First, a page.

No more Mr Nice Guy – Cameron and Morgan not making up with teachers after all.Posted: February 3, 2015
The Conservative’s love-in with the teaching profession seems to have come to a shuddering halt after only a few short months. The pressures of the campaign seem to have driven both Cameron and Morgan back to the familiar school and teacher bashing approach that has been their default position throughout this government. Clearly someone has decided that Mail and Telegraph readers are more important electorally than the teacher vote.
First Nicky Morgan announces that every single primary pupil will pass her tests or dire consequences will follow. What the tests will consist of is not entirely clear but they will, it seems, “expect every pupil by the age of 11 to know their times tables off by heart, to perform long division and complex multiplication and to be able to read a novel. They should be able to write a short story with accurate punctuation, spelling and grammar.” Then, Cameron followed this up with “an assault on mediocrity”. His target is schools in the Ofsted category of “requires improvement”. Some might think this amounts to “weaponising” education!
The really alarming feature of all of this is the extraordinarily simplistic approach to school improvement. The argument runs, it seems, underperforming schools have bad leaders, so if you change the leaders all will rapidly be well. And of course they cling to the conviction that making a school an academy is a magic bullet.
We’ve argued before on this blog that real school improvement is a complex business that requires a long term commitment from the whole staff, external support and indeed the whole community in which the school is located. The ability of politicians to believe that the simple things that they can control with the stroke of a pen will make the difference is extraordinary and deeply depressing.
So is the belief that just setting a target will of itself bring about change. This rests on the assumption that without that pressure teachers are just idle and won’t bother to do the best by their pupils. What actually happens of course is that all the attention goes on what is to be measured. We can imagine the regime in year 6 if knowing tables by heart is what everything depends on. It takes me right back to 11+ preparation in the ‘50’s and the grindingly boring repetition of practice papers every single day for a year and a half.
New Labour was of course big on targets. But in all fairness it also understood that there needed to be an infrastructure of support and very substantial funding was put into national and local school improvement services, CPD and classroom resources.
The belief now is that superheads plus academisation is all it takes. The finding of the Select Committee that there is no evidence that academy status makes any difference either way are just swept aside. So are the basic numbers from the performance tables just published. 36.5% od sponsored academies were below the 40% target for GCSE results. Even more shocking so were 5% of converter academies all of whom were supposed to be good or outstanding before they were allowed to convert. Also below target were 22% of the tiny number of free schools and 2 out of 5 UTC’s. Overall 13.6% of academies were below target compared to 11.7% of maintained schools.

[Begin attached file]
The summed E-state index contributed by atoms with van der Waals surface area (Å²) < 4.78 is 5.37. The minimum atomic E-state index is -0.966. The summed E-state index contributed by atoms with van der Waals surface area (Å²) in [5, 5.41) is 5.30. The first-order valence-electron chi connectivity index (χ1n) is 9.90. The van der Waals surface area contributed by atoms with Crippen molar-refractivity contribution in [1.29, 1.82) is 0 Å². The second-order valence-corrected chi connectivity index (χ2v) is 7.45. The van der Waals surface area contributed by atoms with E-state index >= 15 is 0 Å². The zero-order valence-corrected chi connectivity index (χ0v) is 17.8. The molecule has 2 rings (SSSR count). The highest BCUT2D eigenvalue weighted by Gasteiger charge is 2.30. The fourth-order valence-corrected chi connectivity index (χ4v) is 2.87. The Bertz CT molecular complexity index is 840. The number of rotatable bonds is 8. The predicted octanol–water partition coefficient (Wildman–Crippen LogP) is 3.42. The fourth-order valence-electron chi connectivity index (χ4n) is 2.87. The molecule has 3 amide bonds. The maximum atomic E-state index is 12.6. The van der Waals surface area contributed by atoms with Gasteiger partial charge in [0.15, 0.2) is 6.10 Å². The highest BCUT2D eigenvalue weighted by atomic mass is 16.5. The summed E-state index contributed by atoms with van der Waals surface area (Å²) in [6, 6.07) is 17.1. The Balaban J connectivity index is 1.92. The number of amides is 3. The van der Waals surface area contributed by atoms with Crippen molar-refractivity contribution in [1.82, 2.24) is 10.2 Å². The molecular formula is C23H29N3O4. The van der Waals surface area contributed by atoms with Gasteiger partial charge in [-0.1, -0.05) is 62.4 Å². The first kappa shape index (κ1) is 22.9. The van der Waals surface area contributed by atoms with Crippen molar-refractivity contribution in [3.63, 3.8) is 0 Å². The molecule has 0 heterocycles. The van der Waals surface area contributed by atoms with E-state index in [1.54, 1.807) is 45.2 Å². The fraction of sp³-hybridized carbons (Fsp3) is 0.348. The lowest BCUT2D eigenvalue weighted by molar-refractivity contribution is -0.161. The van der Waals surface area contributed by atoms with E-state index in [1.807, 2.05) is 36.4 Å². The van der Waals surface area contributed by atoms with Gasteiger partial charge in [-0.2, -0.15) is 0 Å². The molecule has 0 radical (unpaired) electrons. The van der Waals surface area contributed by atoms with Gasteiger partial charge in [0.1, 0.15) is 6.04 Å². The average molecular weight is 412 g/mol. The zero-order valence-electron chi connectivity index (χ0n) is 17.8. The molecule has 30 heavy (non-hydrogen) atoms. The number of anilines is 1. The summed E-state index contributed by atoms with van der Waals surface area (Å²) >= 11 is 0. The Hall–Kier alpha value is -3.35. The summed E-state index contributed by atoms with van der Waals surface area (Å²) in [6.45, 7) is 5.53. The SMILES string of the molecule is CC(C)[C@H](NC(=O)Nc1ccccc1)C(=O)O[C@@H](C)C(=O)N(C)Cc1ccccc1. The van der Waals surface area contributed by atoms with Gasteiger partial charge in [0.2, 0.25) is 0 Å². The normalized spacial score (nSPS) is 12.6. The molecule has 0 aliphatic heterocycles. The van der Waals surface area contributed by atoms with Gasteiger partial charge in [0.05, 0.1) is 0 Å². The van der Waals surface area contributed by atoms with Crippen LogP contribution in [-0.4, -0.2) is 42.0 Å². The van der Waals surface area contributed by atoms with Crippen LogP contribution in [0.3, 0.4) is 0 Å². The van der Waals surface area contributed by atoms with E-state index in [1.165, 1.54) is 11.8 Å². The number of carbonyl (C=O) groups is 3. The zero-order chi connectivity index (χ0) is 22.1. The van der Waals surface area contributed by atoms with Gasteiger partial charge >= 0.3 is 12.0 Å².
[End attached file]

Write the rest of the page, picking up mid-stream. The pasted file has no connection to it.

So the answer now is that maintained schools become academies and academies change their sponsor. Though it will be interesting to see, if a converter academy or a sponsor got stroppy, just what powers the Secretary of State has when a school is not in special measures.
Above all though, we need to think about the effect of the culture of pressure and punishment. Who will want to risk their career taking on the headship of a school needing improvement? Who will want to lead a primary school if it takes just one 11 year old having a bad day to end your career? Who indeed wants to join a profession where the prevailing ethos is one of mistrust and blame promoted by politicians for whom a quick headline is more important than the real future of the service.
We know that places in initial training are not being filled. Meanwhile just this week the TES reported that
“More teachers are quitting the profession than at any point in the past 10 years, fuelling fears that a recruitment shortfall is being compounded by retention problems. About one in 12 full-time teachers are leaving the profession every year, according to the latest figures. Teachers have cited excessive workload, the pressures of inspection and the relentless pace of change as reasons for quitting.”
And this at a time when pupil numbers are going through the roof!
Nicky Morgan was appointed, we were told, to make peace with teachers. An important symbol of that was the workload challenge. Unfortunately it seems the answer teachers gave when asked what the biggest issue was replied “government policy and interference”.
But clearly the message hasn’t been heard.